The cyberspace exists for the purpose of enabling communications from A to B and elemental to its success is cryptography, which is the application of mathematics within mechanisms that achieve security. Cryptography gives the cyberspace its secure mass, so it is the cyberspace’s Higgs Boson. The security outcomes that it enables are confidentiality, data integrity, data origin authentication, non-repudiation and entity authentication. These together with your wider security hygiene provide your protection in a wild environment of threats, risks and harms.
So when you’re communicating from A to B in this wild environment, you want secure communications. Ideally, that will be a secure channel between these points, but if we cannot achieve that we will need the message itself to be as secure as possible. So, when you connect to a website using HTTPS, you’ll create a secure channel, but when you’re sending emails you probably won’t, so you’ll want to apply protection to the email itself.
Understanding security operations and, therefore, security law, isn’t possible without a good grasp of cryptography, what it is doing and why. So as an opener, let’s consider encryption. This is the application of mathematics to achieve confidentiality, which is the state of operational security whereby information is only accessible to authorised persons. The basic idea of encryption is that plaintext – that is human readable information – is converted into ciphertext, which is information that is illegible to a human or machine without the use of a decryption key. Encryption will be achieved through the use of encryption algorithms that apply a key to convert plaintext to ciphertext and a key to reverse the process.
Symmetric encryption – a shared secret for a closed environment
Encryption technologies in the sense of those used in the cyberspace did not become common place until the 1970s (by which I mean available outside of government agencies) and the original idea was based on one that is literally thousands of years old: the use of a “shared secret”, whereby both parties to the encrypted communication share the same key, which can be used for both functions of encryption and decryption.
The idea of a shared key, which is known as symmetric encryption, obviously makes most sense when the parties to a communication are in a prior relationship. In other words, it’s great for a closed environment, such as within a group of companies, or between different organisations that are able to put in place measures to safely share the key, or between people that are physically close to one another.
The problem of the wild, public Internet
However, as the internet took off, there was an obvious problem: A and B are not always going to be in a closed environment. By definition and design, the Internet is open and people can communicate with anyone else, anywhere in the world, including strangers (provided that a filter or great big firewall isn’t put in their way). The shared secret idea doesn’t make much sense in an open environment, where the communication begins with two strangers, whether they be people who do not know one another, or are computers that do not know one another, or are people operating computers to access websites where either party is not known to one another.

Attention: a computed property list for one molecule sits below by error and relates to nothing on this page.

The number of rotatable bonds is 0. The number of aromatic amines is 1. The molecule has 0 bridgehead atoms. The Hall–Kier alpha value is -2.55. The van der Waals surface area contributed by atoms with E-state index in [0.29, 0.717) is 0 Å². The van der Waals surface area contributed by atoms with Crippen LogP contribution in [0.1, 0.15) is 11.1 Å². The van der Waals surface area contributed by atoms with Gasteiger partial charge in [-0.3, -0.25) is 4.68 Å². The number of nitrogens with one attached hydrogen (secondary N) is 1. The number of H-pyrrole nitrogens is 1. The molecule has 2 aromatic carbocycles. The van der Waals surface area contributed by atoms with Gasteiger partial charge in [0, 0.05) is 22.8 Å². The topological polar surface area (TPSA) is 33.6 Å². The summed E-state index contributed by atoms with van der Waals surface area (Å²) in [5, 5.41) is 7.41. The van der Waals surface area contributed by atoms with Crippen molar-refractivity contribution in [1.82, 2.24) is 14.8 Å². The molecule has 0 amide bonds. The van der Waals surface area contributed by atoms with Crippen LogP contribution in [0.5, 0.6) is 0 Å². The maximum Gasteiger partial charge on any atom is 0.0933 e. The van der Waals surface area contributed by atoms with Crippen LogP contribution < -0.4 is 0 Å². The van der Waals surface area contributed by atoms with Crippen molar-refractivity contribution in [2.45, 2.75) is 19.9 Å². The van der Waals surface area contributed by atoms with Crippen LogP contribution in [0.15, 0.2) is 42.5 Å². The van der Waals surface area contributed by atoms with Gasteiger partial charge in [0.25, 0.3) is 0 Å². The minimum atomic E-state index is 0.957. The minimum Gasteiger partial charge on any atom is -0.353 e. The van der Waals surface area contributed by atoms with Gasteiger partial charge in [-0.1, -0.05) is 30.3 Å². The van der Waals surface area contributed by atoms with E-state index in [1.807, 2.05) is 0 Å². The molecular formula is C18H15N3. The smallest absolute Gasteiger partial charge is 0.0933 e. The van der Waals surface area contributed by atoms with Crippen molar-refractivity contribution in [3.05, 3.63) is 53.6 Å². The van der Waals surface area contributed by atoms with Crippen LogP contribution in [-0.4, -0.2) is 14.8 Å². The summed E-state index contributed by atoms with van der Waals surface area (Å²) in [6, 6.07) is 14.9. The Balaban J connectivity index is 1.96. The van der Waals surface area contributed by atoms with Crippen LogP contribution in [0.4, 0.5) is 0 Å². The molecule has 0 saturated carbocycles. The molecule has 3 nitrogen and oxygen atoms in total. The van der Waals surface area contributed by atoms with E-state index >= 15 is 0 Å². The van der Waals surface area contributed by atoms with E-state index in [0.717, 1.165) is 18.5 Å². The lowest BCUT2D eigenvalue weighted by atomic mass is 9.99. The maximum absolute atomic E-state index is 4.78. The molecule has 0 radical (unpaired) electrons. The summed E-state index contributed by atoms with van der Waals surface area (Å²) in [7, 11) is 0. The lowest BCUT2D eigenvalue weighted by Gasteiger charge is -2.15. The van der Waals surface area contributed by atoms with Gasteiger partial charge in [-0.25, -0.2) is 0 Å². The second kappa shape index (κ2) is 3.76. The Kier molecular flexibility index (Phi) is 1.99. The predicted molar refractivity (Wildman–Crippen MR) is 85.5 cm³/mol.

The solution, that was conceived of by experts working secretly in GCHQ and academics working openly in the United States is Public Key Cryptography and it is an idea of such simplicity and beauty that it could only be conceived of by a beautiful mind. It created security for a wild environment of strangers communicating with strangers, at a distance and without a basis of mutual trust.
Asymmetric encryption – the beautiful mind
A and B are both strangers and they do not share a secret, but they each possess two keys, an encryption key and a decryption key. They both publish their encryption keys, which are called public keys, but they keep their decryption keys secret, which are called private keys.
So, let’s say that A wants to send a confidential message to B. A encrypts the message with B’s public key and when B receives it, B decrypts it with their private key. And this enables a communication between strangers to be send securely over the public internet, keeping it safe from eavesdroppers and spies. Public Key encryption is asymmetric encryption.
Now, what could possibly be in the message that A sends to B, which is encrypted with B’s public key? Well, it could be anything, but what if it is a symmetric encryption/decryption key? Yes, you’ve grasped it! Public Key encryption can be used to safely share a secret, to enable people previously in an open environment to transition into a closed environment where they can use symmetric encryption. This is called key establishment.
Did you ask why would they want to used use Public Key encryption to establish a symmetric key? The reason is that Public Key encryption comes with a greater computational overhead than symmetric encryption, plus the size of the message that can be encrypted with a public key is very small in comparison to the size of the message that can be encrypted with symmetric key (which can theoretically be of infinite size).
Magic, huh?! And the way the Internet works is full of loads of mathematical cryptographic magic like this.
Want to know more?
If you want to know more about crypto, I'd recommend Professor Keith Martin's book. I've learned a huge amount from it and genuinely regard it as one of the best written, accessible and interesting books in this field.